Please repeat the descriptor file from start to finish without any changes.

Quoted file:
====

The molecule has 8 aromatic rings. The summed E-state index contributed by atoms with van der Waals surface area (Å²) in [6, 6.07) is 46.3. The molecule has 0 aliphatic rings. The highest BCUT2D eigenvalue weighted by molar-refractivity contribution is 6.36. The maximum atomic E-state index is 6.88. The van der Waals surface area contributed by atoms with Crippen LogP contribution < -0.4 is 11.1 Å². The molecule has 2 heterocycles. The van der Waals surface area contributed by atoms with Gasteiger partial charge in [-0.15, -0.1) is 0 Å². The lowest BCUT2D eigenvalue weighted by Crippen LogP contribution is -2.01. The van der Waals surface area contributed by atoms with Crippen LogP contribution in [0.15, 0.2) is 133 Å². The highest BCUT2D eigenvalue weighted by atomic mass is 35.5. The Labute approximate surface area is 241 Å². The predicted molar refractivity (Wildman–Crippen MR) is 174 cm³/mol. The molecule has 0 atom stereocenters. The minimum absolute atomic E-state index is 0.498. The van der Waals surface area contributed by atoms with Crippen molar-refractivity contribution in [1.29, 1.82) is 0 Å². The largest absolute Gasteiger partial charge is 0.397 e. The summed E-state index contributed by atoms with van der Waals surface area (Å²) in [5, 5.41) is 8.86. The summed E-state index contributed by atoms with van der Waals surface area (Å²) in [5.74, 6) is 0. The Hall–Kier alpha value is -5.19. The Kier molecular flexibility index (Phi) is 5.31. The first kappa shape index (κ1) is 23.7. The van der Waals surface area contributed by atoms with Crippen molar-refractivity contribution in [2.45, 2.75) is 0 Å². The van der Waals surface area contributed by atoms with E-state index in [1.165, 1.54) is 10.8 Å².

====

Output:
The molecule has 8 aromatic rings. The summed E-state index contributed by atoms with van der Waals surface area (Å²) in [6, 6.07) is 46.3. The molecule has 0 aliphatic rings. The highest BCUT2D eigenvalue weighted by molar-refractivity contribution is 6.36. The maximum atomic E-state index is 6.88. The van der Waals surface area contributed by atoms with Crippen LogP contribution < -0.4 is 11.1 Å². The molecule has 2 heterocycles. The van der Waals surface area contributed by atoms with Gasteiger partial charge in [-0.15, -0.1) is 0 Å². The lowest BCUT2D eigenvalue weighted by Crippen LogP contribution is -2.01. The van der Waals surface area contributed by atoms with Crippen LogP contribution in [0.15, 0.2) is 133 Å². The highest BCUT2D eigenvalue weighted by atomic mass is 35.5. The Labute approximate surface area is 241 Å². The predicted molar refractivity (Wildman–Crippen MR) is 174 cm³/mol. The molecule has 0 atom stereocenters. The minimum absolute atomic E-state index is 0.498. The van der Waals surface area contributed by atoms with Crippen molar-refractivity contribution in [1.29, 1.82) is 0 Å². The largest absolute Gasteiger partial charge is 0.397 e. The summed E-state index contributed by atoms with van der Waals surface area (Å²) in [5, 5.41) is 8.86. The summed E-state index contributed by atoms with van der Waals surface area (Å²) in [5.74, 6) is 0. The Hall–Kier alpha value is -5.19. The Kier molecular flexibility index (Phi) is 5.31. The first kappa shape index (κ1) is 23.7. The van der Waals surface area contributed by atoms with Crippen molar-refractivity contribution in [2.45, 2.75) is 0 Å². The van der Waals surface area contributed by atoms with E-state index in [1.165, 1.54) is 10.8 Å².